Veiled women in Egypt 370.
(photo credit: Amr Dalsh / Reuters)
CAIRO – Hamdeen Sabahy, the longtime opposition activist who has become the dark
horse in Egypt’s upcoming presidential elections, has become the most ubiquitous
face in Cairo.
With elections slated for this Wednesday and Thursday,
Egypt and the Arab world’s largest city has transformed into a heated
battleground for the 13 candidates vying for the country’s first vacant
presidential throne in over three decades.
Still, from the 22-kilometer
stretch of Cairean highway that runs from the Egyptian international airport to
downtown Cairo, the pulsating heart of the city where mass protests drove former
dogged president Hosni Mubarak from power, three faces gleam more than any
The most prevalent of the three is that of leftist-Nasserist
candidate Sabahy, whose posters with the slogan “One of Us” hang from utility
poles and lampposts lining the ring road that circumvents the city, and are
plastered on walls and hug trees providing shade in Cairo’s downtown
Second to Sabahy, placards and larger banners of the
Muslim Brotherhood’s candidate, Mohamed Mursi, hang above Cairo’s stuffed
causeways and crosstown tunnels. Underneath an endearing photograph of the 60-
year-old candidate’s face, his slogan reads “Renaissance comes through the will
of the people.” Mursi’s previous slogan, “An Egyptian renaissance with an
Islamic point of reference,” came under fire by the Supreme Presidential
Elections Commission, Egypt’s official electoral body – which banned the use of
Mursi led Egypt’s expatriate vote this past week, AFP
reported, garnering nearly half of the votes that have already been
The fact that he often falls in third place or lower in a number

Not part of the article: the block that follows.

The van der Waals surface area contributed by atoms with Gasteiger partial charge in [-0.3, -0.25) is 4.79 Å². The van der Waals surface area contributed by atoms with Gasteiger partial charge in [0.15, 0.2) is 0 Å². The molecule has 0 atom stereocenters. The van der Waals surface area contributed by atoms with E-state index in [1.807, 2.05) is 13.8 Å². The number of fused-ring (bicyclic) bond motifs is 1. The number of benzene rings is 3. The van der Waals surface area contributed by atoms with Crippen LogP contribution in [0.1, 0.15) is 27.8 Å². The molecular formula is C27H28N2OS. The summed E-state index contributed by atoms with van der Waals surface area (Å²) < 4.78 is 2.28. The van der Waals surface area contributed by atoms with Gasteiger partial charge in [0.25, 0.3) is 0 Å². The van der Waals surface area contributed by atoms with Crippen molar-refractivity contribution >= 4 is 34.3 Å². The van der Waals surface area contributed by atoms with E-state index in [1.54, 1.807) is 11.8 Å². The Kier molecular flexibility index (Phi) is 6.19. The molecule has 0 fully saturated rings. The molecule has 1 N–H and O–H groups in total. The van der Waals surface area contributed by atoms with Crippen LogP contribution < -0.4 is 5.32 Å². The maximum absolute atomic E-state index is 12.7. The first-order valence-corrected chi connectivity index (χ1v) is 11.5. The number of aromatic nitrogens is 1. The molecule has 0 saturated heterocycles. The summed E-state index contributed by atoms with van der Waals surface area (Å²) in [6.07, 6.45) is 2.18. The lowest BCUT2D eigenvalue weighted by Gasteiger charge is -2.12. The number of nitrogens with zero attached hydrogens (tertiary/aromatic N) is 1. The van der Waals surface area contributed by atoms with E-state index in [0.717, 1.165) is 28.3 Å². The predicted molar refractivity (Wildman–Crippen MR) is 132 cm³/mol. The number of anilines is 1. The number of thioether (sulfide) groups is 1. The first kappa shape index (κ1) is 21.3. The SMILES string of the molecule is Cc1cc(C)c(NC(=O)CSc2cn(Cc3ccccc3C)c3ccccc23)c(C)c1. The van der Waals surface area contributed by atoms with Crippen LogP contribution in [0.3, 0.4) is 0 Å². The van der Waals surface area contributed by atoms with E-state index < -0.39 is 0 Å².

of Egyptian polls – such as the most recent survey by the Al-Ahram
he landed in third place with only 15 percent of votes – may point to the
unreliability of such polls in a country where ordinary citizens fear revealing
Or perhaps it indicates something about the
political nature of the Egyptians that have chosen to live and work outside
their home country. The largest such group, at 1.5 million people, lives in
The third candidate whose face noticeably lines Cairo’s
Autostrad road is that of Mubarak’s former prime minister, Ahmed Shafiq, who was
disqualified and then requalified for the race by the official electoral
Shafiq is seen as popular with Egyptians that prefer a member
of the old guard, one with military experience, who can put an end to what many
see as a year of chaos resulting from a largely disbanded police force, and a
military being pushed to its limit maintaining order in some of the country’s
more lawless corners.
In addition to those three, an unusual caricature
from Cairo’s three-week campaign season marked the city’s walls in more than one
location: that of Omar Suleiman, a former presidential candidate whose campaign
lasted for only a number of days.
Suleiman, a former Egyptian spy chief,
was disqualified from the race over a lack of necessary signatures for his
His face, stenciled in black onto the walls of a number of
tunnels, was marked by a one-word slogan: President.